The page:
In a recent post about the small Indiana pizza shop that came under fire for the owners’ stand against catering a hypothetical gay wedding, Western Journalism told you about the amazing amount of money supporters donated to provide financial relief after bitter controversy and threats forced the family-owned restaurant to close.
Memories Pizza, run by Kevin O’Connor and his daughter Crystal in the tiny town of Walkerton, Ind., plans to re-open on Wednesday. The O’Connors say they’re incredibly grateful for all the encouragement from friends and customers, and for the more than $842,000 that some 30,000 well-wishers donated through a GoFundMe campaign. Individuals associated with The Blaze set up the fundraising effort.
In a report that first appeared in The Daily Mail, Mr. O’Connor says that as much as his little pizza parlor could use all that money — he explains that Memories sells “a little over 100 pizzas a week” — he and his daughter plan to share their newfound wealth.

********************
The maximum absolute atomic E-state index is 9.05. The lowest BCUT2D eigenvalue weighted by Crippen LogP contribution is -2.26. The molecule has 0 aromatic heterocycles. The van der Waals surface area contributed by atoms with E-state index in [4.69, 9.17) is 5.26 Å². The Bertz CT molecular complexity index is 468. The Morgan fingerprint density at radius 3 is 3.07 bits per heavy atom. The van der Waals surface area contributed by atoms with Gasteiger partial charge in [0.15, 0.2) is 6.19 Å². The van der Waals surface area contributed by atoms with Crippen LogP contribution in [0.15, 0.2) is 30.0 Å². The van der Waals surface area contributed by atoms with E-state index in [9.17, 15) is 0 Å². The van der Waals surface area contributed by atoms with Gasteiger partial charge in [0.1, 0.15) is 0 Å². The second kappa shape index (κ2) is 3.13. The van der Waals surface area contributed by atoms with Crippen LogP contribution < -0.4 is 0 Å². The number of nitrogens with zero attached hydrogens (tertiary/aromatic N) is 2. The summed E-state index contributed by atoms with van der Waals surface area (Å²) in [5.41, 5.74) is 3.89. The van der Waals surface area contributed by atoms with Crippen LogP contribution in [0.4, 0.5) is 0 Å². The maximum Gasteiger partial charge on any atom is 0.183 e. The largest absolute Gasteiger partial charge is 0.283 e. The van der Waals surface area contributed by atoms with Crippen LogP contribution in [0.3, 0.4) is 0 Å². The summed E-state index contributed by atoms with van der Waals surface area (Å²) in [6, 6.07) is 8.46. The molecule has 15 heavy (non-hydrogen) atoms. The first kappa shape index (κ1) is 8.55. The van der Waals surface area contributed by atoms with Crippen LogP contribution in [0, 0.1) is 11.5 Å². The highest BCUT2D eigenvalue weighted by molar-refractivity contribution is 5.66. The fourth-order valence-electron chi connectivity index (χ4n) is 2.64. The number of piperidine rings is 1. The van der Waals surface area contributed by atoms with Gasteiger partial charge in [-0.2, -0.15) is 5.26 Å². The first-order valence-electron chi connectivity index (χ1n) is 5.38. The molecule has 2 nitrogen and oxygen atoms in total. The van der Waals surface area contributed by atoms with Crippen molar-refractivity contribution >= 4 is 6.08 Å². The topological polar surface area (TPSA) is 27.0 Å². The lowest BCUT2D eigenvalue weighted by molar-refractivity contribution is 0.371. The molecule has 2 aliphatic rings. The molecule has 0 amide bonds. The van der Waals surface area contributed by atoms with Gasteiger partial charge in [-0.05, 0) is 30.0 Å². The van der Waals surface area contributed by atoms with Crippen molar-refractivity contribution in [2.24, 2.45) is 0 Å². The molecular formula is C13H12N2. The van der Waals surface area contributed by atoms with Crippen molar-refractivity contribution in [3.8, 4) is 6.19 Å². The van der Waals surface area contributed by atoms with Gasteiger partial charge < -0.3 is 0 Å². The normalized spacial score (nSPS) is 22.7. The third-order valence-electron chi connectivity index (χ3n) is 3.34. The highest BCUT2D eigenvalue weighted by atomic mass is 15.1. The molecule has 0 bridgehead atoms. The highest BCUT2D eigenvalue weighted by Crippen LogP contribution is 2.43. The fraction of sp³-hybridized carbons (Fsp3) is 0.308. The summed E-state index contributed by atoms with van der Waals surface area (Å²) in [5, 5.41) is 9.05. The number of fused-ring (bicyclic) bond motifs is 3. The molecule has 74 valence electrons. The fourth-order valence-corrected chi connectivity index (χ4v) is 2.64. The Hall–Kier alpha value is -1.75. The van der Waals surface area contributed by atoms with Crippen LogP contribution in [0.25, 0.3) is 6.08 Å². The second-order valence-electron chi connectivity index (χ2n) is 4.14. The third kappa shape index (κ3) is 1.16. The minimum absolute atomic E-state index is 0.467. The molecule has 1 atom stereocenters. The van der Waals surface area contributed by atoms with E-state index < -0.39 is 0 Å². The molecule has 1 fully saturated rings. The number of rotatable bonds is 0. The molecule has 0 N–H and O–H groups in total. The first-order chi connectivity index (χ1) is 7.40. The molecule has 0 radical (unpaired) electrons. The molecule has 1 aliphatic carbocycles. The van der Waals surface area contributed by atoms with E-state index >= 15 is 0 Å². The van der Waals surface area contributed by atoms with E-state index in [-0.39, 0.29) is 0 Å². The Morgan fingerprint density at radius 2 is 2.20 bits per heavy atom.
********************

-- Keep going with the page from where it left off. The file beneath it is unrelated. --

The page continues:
“They revealed they are set to share their new fortune with disabled children, a women’s help group, firefighters, police trusts, Christian churches, and Washington florist Barronelle Stutzman, 70, who was fined after declaring she would not serve a gay wedding.”
You may recall that the elderly florist was slapped with a $1,000 fine last month after she declined to sell flowers for the 2013 wedding of longtime gay customers. A judge ruled that Stutzman, a Christian with deeply-held religious beliefs, violated the Washington state law against discrimination.
As for his religious beliefs and how they may have been influenced by the furor over his pizza parlor’s backing of Indiana’s recently enacted Religious Freedom Restoration Act, Kevin O’Connor tells The Daily Mail he still feels the same about not supporting a gay marriage celebration.
“‘If any child of mine came out as gay and entered into a gay marriage, I would still love them, but Daddy wouldn’t be going to the wedding.’”
And here are O’Connor’s thoughts about all the hateful comments and frightening threats of violence made against his business and his family:
“I don’t hate these people. They are just angry. I am not really sure what they are so angry about.
So many things today are topsy turvey. What used to be wrong is now right and what used to be right is now wrong. I don’t hold anything against them.”
BCN editor’s note: This article first appeared at Western Journalism.